External Publications
2018.12
Date: 16/7/2018

Interaction of consumer preferences and climate policies in the global transition to low-carbon vehicles


Authors:

David L. McCollum (International Institute for Applied Systems Analysis IIASA, Howard H. Baker Jr. Center for Public Policy - University of Tennessee); Charlie Wilson (International Institute for Applied Systems Analysis IIASA, Tyndall Centre for Climate Change Research - University of East Anglia); Michela Bevione (Fondazione Eni Enrico Mattei, Economic analysis of Climate Impacts and Policy Division ECIP - Centro Euro-Mediterraneo sui Cambiamenti Climatici CMCC);  Samuel Carrara (Fondazione Eni Enrico Mattei, Economic analysis of Climate Impacts and Policy Division ECIP - Centro Euro-Mediterraneo sui Cambiamenti Climatici CMCC); Oreane Y. Edelenbosch (Climate, Air and Energy Department - PBL Netherlands Environmental Assessment Agency, Copernicus Institute of Sustainable Development - Utrecht University); Johannes Emmerling (Fondazione Eni Enrico Mattei, Economic analysis of Climate Impacts and Policy Division ECIP - Centro Euro-Mediterraneo sui Cambiamenti Climatici CMCC); Céline Guivarch (Ecole des Ponts - Centre International de Recherche sur l’Environnement et le Développement CIRED); Panagiotis Karkatsoulis (E3MLab/Institute of Communications and Computer Systems - National Technical University of Athens); Ilkka Keppo (UCL Energy Institute - University College London); Volker Krey (International Institute for Applied Systems Analysis IIASA); Zhenhong Lin (Center for Transportation Analysis - Oak Ridge National Laboratory ORNL, Department of Industrial and Systems Engineering - University of Tennessee); Eoin Ó Broin (Centre International de Recherche sur l’Environnement et le Développement CIRED & Société de Mathématiques Appliquées et de Sciences Humaines SMASH); Leonidas Paroussos (E3MLab/Institute of Communications and Computer Systems - National Technical University of Athens); Hazel Pettifor (Tyndall Centre for Climate Change Research - University of East Anglia); Kalai Ramea (Institute of Transportation Studies - University of California); Keywan Riahi (International Institute for Applied Systems Analysis (IASA, Institute of Thermal Engineering - Graz University of Technology, Payne Institute - Colorado School of Mines); Fuminori Sano (Systems Analysis Group - Research Institute of Innovative Technology for the Earth RITE): Baltazar Solano Rodriguez (UCL Energy Institute - University College London); Detlef P. van Vuuren (Climate, Air and Energy Department - PBL Netherlands Environmental Assessment Agency, Copernicus Institute of Sustainable Development - Utrecht University)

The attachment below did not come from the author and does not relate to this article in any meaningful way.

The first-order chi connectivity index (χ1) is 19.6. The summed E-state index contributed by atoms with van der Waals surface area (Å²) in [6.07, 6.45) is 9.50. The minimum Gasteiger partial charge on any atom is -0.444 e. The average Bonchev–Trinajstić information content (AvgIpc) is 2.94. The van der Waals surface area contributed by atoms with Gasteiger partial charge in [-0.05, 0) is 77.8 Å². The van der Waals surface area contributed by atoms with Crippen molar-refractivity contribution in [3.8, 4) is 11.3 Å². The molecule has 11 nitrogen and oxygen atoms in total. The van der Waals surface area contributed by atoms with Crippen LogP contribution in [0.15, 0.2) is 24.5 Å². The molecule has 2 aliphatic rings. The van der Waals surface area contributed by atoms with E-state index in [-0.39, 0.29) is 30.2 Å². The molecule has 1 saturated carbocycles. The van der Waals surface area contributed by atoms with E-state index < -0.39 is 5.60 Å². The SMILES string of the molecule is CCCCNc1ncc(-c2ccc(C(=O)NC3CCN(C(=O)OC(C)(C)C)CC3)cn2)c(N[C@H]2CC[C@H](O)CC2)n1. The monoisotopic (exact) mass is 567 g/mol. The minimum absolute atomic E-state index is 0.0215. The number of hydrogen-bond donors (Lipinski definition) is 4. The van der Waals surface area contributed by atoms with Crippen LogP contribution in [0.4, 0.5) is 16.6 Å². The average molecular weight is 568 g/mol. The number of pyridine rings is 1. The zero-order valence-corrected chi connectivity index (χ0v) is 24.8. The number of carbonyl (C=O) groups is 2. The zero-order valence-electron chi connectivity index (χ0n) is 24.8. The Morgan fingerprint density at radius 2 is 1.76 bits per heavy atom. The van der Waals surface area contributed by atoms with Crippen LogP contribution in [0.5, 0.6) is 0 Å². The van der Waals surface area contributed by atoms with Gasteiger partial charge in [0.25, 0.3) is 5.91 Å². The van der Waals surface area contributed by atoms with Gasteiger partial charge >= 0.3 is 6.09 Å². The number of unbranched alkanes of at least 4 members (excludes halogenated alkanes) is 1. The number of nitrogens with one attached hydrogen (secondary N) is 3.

Type: Journal
Published in: Nature Energy, 3, pages664–673(2018)

Abstract

Burgeoning demands for mobility and private vehicle ownership undermine global efforts to reduce energy-related greenhouse gas emissions. Advanced vehicles powered by low-carbon sources of electricity or hydrogen offer an alternative to conventional fossil-fuelled technologies. Yet, despite ambitious pledges and investments by governments and automakers, it is by no means clear that these vehicles will ultimately reach mass-market consumers. Here, we develop state-of-the-art representations of consumer preferences in multiple global energy-economy models, specifically focusing on the non-financial preferences of individuals. We employ these enhanced model formulations to analyse the potential for a low-carbon vehicle revolution up to 2050. Our analysis shows that a diverse set of measures targeting vehicle buyers is necessary to drive widespread adoption of clean technologies. Carbon pricing alone is insufficient to bring low-carbon vehicles to the mass market, though it may have a supporting role in ensuring a decarbonized energy supply.

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Interaction of consumer preferences and climate policies in the global transition to low-carbon vehicles

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